Law making, fraud fighting make 2013 a watershed year for Corporate Affairs Ministry

Dec 31 2013, 15:00 IST
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We can certainly feel satisfied that we have been able to do substantial work: Sachin Pillot (Thinkstock) We can certainly feel satisfied that we have been able to do substantial work: Sachin Pillot (Thinkstock)
SummaryWe can certainly feel satisfied that we have been able to do substantial work: Sachin Pillot

After fighting numerous frauds in 2013 and changing the way lakhs of corporates function and are regulated, the Corporate Affairs Ministry is looking at the new year to ensure right execution of new companies law and initiatives aimed at safeguarding interest of investors.

"The real challenge is in the execution of the law... The devil lies in the detail," Corporate Affairs Minister Sachin Pilot said, while setting the agenda for 2014 after an eventful year of policy initiatives and other actions.

As the Companies Act 2013 promises a paradigm shift from the way Indian companies have operated and have been regulated over the past six decades, the Ministry is now looking forward to rejuvenate Indian Inc and persuade them to spend on social welfare activities amid uncertain economic prospects.

Relatively younger to many of its counterparts, the Ministry remained in focus during 2013 amid a host of high- profile cases of corporate misdoings, regulatory co-ordination to crackdown on fraudulent investment schemes and not the least, the much talked about inquiry into alleged lobbying activities of Walmart in India.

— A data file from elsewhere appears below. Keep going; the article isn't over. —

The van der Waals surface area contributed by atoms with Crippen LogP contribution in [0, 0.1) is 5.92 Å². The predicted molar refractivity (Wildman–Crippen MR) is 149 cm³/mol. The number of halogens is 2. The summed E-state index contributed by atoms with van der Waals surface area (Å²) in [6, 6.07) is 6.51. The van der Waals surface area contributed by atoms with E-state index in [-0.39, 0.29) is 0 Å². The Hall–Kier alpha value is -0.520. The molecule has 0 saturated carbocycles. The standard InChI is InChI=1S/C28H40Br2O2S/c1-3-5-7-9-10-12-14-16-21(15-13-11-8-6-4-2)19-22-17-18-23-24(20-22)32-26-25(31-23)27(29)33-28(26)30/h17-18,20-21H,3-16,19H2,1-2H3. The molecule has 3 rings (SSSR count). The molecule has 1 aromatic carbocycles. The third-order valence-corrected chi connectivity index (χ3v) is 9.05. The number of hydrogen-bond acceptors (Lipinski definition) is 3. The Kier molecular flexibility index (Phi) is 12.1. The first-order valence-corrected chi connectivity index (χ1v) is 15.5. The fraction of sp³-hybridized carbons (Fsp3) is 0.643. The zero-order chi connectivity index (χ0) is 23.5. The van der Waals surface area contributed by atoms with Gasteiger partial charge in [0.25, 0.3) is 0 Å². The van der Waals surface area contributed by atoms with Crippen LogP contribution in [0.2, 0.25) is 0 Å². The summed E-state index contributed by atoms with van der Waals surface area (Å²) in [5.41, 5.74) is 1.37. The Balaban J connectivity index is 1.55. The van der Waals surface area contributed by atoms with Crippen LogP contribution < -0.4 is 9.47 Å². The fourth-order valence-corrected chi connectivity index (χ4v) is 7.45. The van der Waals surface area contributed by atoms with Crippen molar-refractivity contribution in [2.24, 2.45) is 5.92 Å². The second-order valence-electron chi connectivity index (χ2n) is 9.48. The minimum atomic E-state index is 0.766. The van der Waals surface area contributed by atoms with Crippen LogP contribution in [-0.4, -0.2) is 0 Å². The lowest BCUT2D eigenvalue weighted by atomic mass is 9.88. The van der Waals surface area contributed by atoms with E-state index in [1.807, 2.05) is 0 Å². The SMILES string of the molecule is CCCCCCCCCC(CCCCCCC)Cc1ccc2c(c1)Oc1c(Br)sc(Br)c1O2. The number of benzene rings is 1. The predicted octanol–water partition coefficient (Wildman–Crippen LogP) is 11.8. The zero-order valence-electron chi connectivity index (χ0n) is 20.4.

At a time when the economy is grappling with multiple headwinds, a Ministry-appointed high level panel came up with wide-ranging suggestions to improve the country's business climate.

Strengthening its efforts, the Ministry is now working on early fraud warning mechanism as well as on having a robust data dissemination system.

Amid plethora of illicit money pooling schemes and shady corporate governance practices, protection of investor interests set the agenda for the Ministry which made strenuous efforts to separate wheat from the chaff.

"We can certainly feel satisfied that we have been able to do substantial work," Pilot told PTI in an interview.

Besides, the new Companies Act is set to have a long-term impact and it is not a question of this year or next year.

A first of its kind, the Ministry pulled out a trump card of sorts, by making Corporate Social Responsibility (CSR) spending mandatory for a certain class of profitable companies.

The idea -- set to be a reality from next financial year beginning April 1, 2014 -- is estimated to result in spending to the tune of Rs 15,000 to Rs 20,000 crore a year.

As per the new law, certain category of entities have to shell out at least two per cent of three-year annual average net profit towards CSR activities.

Apart from the arduous work involved in formulating the new legislation, many a corporate misdoings including the

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